LONDON, England ● Usain Bolt ended his London Olympics in glorious style on Saturday with a third gold and a world record as Jamaica won a blistering men’s 4×100 metres final but the ‘living legend’ was uncertain of repeating the feat again.
Bolt, who gave himself the title after defending the 100 and 200 crowns he won in Beijing four years ago, anchored the Jamaican quartet of Nesta Carter, Michael Frater and Yohan Blake to victory in 36.84 seconds, knocking 0.2 off the record they set at last year’s world championships.
The win gave Bolt his sixth career Olympic gold from two Games and the 25-year-old, usually so assured, was wary of promising a three-peat.
“I’ve thought about it but I think it is going to be very hard. Yohan is coming through and I’m sure a lot of the other young guys are coming up so I will see what happens in four years,” Bolt told reporters.
“It’s always a beautiful feeling to end off like this. We did it last year in the world championships – for me it’s a wonderful feeling,” Bolt said.
“The team came out and gave their all. I knew a world record was possible.”
The United States team of Trell Kimmons, individual bronze medallist Justin Gatlin, Tyson Gay and Ryan Bailey won silver in 37.04 to equal the old record.
Canada finished third but were disqualified for a lane infringement, leaving the athletes in tears on the track as Trinidad and Tobago were awarded the bronze in 38.12.
U.S. lead-off man Kimmons got a flying start and the Americans appeared to have the edge but by the third leg Jamaica’s 100 and 200 silver medallist Blake came off the bend level with rival Tyson Gay and once Bolt got the baton there was only ever going to be one winner.
To a tumultuous noise, Bolt pulled away from American Ryan Bailey and, for once, there was no showboating as he kept going all the way to the finish even dipping for the line.
“I was really running hard. I was really focused on running as fast as possible because we really wanted the record but I smiled a lot after the race,” Bolt told a news conference.
“I did do a little pose after the race so it was okay and the fans really appreciated the world record so they’ll forgive me for that,” he said of his lack of posturing.
“Without the U.S., we would be nobody, and the U.S. without Jamaica would be nobody,. We challenge each other back and forth, every season.”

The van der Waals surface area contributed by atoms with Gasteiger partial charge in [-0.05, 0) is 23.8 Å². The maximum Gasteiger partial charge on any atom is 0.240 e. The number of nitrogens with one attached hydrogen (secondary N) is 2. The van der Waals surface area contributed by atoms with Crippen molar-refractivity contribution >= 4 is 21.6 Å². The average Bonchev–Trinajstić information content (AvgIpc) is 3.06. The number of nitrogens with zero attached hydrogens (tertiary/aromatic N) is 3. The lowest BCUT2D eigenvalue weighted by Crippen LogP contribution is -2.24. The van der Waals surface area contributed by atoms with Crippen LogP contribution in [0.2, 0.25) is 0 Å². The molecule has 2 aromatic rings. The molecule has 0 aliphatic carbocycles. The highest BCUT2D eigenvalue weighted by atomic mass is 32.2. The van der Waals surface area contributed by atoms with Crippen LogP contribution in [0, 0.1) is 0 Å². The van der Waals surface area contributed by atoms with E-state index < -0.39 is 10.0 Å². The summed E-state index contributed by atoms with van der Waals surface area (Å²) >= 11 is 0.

Bolt wanted to keep the baton but track officials would not let him, resulting in boos from the 80-000 strong crowd, however the athlete said he did get it back.
“I got the baton back but at the start he was saying I couldn’t keep it because it’s the rule.
“It was kind of weird because he actually told me that if I didn’t give it back I would be disqualified so I just gave it back to him,” Bolt said to laughter.
The crowd had already worked themselves up into a frenzy after watching home favourite Mo Farah win the 5,000 to complete a distance double, and the relay, the final event of the stadium’s track and field programme, took place in an atmosphere more akin to a rock concert.
The Jamaicans then went on a lap of honour, high-fiving and kissing members of the crowd and after the medal ceremony, spectators were demanding an encore from their idol chanting “we want Bolt”.
He obliged by orchestrating the crowds’ cheering before swapping poses with Farah – doing the Britain’s ‘Mobot’ while the distance runner pulled the ‘lightning bolt’.
It was the first time in four global championships that the U.S. men had successfully got the baton round after fluffing changeovers in Beijing four years ago and the last two world championships.
The silver also provided consolation for Gay who is the second-fastest man ever over 100 but had never won an Olympic medal and had been in tears a week ago after finishing fourth in the individual event.
“It feels good. Last week was very emotional for me,” he said.
“I was very upset. Me getting it tonight is just a blessing and it fills that spot in my heart.”